People often overestimate their resilience following failure, research suggests

The myth that failure is always a good teacher may need an update.

People tend to overestimate the likelihood of success following failure, which may make us less willing to help others who are struggling, according to a new study.

A team of researchers from the business schools of Northwestern, Cornell, Yale and Columbia universities analyzed data from different online surveys including over 1,800 adults in the United States mostly between the ages of 29 to 49. One survey involved oncology nurses attending a virtual conference. 

“We wanted to see if people think about resilience wrong,” lead author Lauren Eskreis-Winkler, assistant professor of management and organizations at Northwestern University in Evanston, Illinois, told NBC News in an email. 

The study was published online Monday by the American Psychological Association in the Journal of Experimental Psychology: General.

The researchers looked at how people predicted the resilience of professionals such as lawyers, teachers and nurses, as well as people with substance use disorders and heart problems.

“People thought that tens of thousands of professionals who failed standardized tests would go on to pass (who don’t), that tens of thousands of people with drug addiction would get sober (who don’t), and that tens of thousands of individuals with heart failure would make major lifestyle changes to improve their health,” Eskreis-Winkler wrote. 

When people believe that others who have experienced setbacks will grow from their failure on their own, they are less motivated to help those in need because they believe these problems will “self-correct,” the report said.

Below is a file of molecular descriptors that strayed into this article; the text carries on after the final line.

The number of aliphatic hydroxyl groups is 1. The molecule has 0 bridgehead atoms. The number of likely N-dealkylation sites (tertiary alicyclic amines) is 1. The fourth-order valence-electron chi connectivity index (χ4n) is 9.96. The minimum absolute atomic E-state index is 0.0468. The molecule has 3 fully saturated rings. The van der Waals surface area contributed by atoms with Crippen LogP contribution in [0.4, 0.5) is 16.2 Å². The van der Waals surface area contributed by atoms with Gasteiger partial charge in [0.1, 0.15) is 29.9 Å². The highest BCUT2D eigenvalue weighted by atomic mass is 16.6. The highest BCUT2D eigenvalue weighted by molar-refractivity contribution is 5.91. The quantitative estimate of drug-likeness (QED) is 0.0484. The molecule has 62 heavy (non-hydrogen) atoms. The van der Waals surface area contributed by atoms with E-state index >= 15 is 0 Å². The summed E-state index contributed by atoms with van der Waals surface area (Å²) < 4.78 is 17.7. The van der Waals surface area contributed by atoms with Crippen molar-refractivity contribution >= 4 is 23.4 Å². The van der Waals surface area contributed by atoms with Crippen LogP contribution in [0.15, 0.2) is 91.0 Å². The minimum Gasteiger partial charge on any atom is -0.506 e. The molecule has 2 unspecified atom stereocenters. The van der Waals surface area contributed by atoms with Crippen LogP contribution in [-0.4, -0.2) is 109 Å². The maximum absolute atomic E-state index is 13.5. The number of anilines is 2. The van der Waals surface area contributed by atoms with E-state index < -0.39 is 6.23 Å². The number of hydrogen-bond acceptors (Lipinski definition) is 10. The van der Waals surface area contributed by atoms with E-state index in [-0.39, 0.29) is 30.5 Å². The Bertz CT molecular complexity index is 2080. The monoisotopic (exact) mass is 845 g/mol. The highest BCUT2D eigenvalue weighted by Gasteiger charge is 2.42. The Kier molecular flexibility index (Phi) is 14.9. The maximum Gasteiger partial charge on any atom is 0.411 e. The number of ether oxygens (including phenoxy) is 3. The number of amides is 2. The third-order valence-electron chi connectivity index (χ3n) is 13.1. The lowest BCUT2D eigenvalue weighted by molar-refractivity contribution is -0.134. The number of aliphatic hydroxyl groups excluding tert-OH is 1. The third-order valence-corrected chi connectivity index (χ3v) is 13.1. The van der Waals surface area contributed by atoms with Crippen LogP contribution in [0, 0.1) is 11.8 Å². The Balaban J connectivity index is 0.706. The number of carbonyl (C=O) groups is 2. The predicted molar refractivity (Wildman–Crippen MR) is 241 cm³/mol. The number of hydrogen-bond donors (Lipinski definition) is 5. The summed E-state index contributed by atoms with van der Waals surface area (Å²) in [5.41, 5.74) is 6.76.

The researchers also found that participants wrongly assumed people focus on their mistakes and learn from them after failure. 

In one of the findings, people who exaggerated the benefits of failure were less interested in channeling taxpayer dollars to support people with drug addiction and formerly incarcerated people.

However, when the researchers corrected exaggerated beliefs about the benefits of failure, the same participants increased their motivation to help. 

“The main finding is that people systematically — blissfully — overestimate the likelihood of resilience following failure,” according to the researchers. 

This “pollyannish” perception allows people to take more chances despite erroneously believing that failure fuels success, Eskreis-Winkler said in the email. “But from a helping perspective, exaggerating the benefits of failure is disastrous.”

In reality, it’s difficult to learn from a bad experience because failure is “demotivating and ego-threatening,” the report found. 

The findings highlight how our outside perspective tends to focus on what can be learned from a failure, overlooking that people living through a setback may not perceive it as a learning opportunity.  

It’s a painful ego lesson, said Dr. Ryan Sultan, director of the Mental Health Informatics Lab at Columbia University Irving Medical Center. 

“If you have failed at something, just retrying is likely not sufficient to change your outcome,” Sultan said.

Sultan recommends re-evaluating the situation by asking:

  • What new strategies could be adopted? 
  • What resources or support systems could we engage with that would improve our chances of success in the future? 

Dr. Lama Bazzi, a psychiatrist in private practice in New York City, advocates patience, despite the desire to quickly move forward. Achieving a goal often means tolerating the discomfort of failing in order to “grow” as a person.

“In order to change course, you must feel uncomfortable, analyze where you went wrong, and make a conscious effort to approach similar future challenges mindfully and differently,” said Bazzi, who was not part of the study. 

The study findings don’t mean that if you fail at something, you can’t ever succeed.

People need to be mindful of the path that led to these outcomes and re-evaluate it with a critical eye, Sultan noted.

“As my father, who is also a psychiatrist, told me in my youth: When you fail, Ryan, you must ask yourself the hard questions of what you did to contribute to that failure so you can grow and learn from that experience,” Sultan said.

Although the researchers analyzed different populations in the U.S., including students, professionals and medical patients, more research is needed to generalize the study’s findings to non-Western cultures, which have different perceptions, interpretations and reactions to failure, the study said.

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